Boomerang Blog

Fake News From Paul Revere to Iraq

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    Fake news is a troubling trend yet not new.     Ben Franklin admitted to paying for false stories of Indian scalpings to justify evicting them from British-controlled lands. In 1835, the fledgling newspaper The Sun reported telescoping views of advanced civilization on the moon. The editors knew it was false but wanted to spark circulation.    ….Read more

A Child’s Story of the 1902 Coal Strike Horrifies the Country

The witness sat, surrounded by powerful men in business suits, bracing for interrogation. The Anthracite Coal Strike Commission of 1902 was taking testimony. The witness would be questioned about his role. His name was Andrew Chippie. He was eight years old.   The boy explained to the commission how, after the strike, coal company owner John Markle cancelled the day-to-day leases….Read more

A Better World Without Journalists?

  During a flight on Air Force One, a  journalist once asked First Lady Jackie Kennedy what she fed her new dog. Her answer? Reporters.   Political journalists are even less popular today. People complain about how rude and pushy they seem on TV. The idea of anonymous sources is questioned. Media outlets are called “fake news,” a vague term….Read more

Why America Is An Idea

America is an idea. Senator Lindsey Graham said it, then others added that it’s also a country that exemplifies that idea.   Here’s what I wrote in 2016: “America isn’t a race or religion or language. America is a philosophy of government–a set of ideas about the relationship of the citizen to the state. Anyone can hold a set of….Read more

America First Is a False Dichotomy

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    In the World War Two film Darkest Hour, a phone call between Winston Churchill and President Roosevelt may have surprised you. With Britain on the brink of Nazi invasion, Churchill begged for American arms, ships, planes–anything to fight with. But FDR sadly explained that America could not help. US neutrality laws, passed by Congress in 1935 and 1937,….Read more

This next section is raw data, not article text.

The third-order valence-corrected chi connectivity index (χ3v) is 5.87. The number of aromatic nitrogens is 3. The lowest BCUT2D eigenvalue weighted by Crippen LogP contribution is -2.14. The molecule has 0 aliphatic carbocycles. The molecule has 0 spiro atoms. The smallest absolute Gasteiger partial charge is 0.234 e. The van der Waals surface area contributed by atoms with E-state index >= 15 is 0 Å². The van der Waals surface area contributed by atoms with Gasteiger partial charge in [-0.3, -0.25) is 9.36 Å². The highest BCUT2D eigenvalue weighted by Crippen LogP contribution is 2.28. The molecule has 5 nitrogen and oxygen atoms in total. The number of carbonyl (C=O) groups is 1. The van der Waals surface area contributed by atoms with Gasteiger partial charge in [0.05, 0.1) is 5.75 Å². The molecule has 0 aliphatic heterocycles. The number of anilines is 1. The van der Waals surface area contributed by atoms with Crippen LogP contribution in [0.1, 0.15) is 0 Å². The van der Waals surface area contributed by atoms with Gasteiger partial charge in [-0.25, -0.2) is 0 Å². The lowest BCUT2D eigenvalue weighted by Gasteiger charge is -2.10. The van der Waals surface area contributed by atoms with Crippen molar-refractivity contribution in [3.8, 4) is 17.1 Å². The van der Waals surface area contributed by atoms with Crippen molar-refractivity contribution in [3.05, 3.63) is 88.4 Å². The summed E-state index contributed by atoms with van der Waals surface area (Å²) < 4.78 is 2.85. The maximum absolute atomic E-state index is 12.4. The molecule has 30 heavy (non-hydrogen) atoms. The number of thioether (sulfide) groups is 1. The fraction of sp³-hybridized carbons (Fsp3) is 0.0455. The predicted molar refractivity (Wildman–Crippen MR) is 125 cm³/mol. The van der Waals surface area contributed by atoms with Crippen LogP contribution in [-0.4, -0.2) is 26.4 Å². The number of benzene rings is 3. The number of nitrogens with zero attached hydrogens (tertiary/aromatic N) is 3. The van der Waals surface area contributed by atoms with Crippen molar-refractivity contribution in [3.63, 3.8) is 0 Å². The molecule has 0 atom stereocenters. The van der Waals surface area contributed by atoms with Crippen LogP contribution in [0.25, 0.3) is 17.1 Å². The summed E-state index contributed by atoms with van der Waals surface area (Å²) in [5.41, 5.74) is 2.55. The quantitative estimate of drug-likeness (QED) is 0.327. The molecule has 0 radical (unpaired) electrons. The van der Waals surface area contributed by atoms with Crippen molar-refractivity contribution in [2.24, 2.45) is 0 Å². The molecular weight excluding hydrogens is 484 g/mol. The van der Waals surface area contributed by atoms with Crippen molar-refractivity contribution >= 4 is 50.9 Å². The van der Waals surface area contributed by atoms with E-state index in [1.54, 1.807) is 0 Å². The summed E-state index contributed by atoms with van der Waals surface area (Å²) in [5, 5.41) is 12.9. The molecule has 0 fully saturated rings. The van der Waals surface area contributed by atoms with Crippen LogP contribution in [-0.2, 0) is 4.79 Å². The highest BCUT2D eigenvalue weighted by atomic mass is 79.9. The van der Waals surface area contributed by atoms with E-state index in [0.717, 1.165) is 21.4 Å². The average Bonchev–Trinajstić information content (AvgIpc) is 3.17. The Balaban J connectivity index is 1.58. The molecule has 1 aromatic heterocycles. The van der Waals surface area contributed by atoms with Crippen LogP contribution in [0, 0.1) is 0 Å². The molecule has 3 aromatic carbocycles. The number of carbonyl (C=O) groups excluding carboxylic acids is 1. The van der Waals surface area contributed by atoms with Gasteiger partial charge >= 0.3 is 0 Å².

Washington’s Crossing: How Precarious Was the Victory?

    Imagine a high school football team defeating the Super Bowl champion, and you’ve got Washington’s Crossing, an episode that’s been proudly reenacted annually for 65 years.   But in the dark days of 1776, celebrating Independence Day with fireworks did not seem as natural and inevitable as it does from today’s vantage point. In fact, it looked completely unlikely.….Read more

How War Powers Are Abused to Sell Wars Like Hawking Cereal

    War powers are defined in the Constitution’s Article 1, front and center. Today I ask: Should war start because the people want it, or because a few military experts meeting behind closed doors say it’s necessary?     Congress builds and funds the military and has the power to declare war. But, the last time Congress actually declared….Read more

Children’s Coloring Book: “The Wagon Train”

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Whose Democracy? The 17th Amendment Changed How Senators Get to Congress

  American citizens are used to heavily contested Senate races, such as the frenzy set off by Judge Roy Moore’s special election in Alabama. Bleating ads on tv, robo-calls to homes, blizzards of mail. Yet in the original Constitution, Senators were selected by state legislatures, not elected by the people. Why was that?   The original Constitution of 1787 included….Read more

[VIDEO] Why the Seventh Amendment Is a Game Changer

        Ever been ripped off by a company or injured by someone else? Did you have to take that company or person to court? The Constitution says it’s your right to a jury trial when you confront someone for harming you. That’s enshrined in the Seventh Amendment of the Bill of Rights.   Alexander Hamilton opposed the….Read more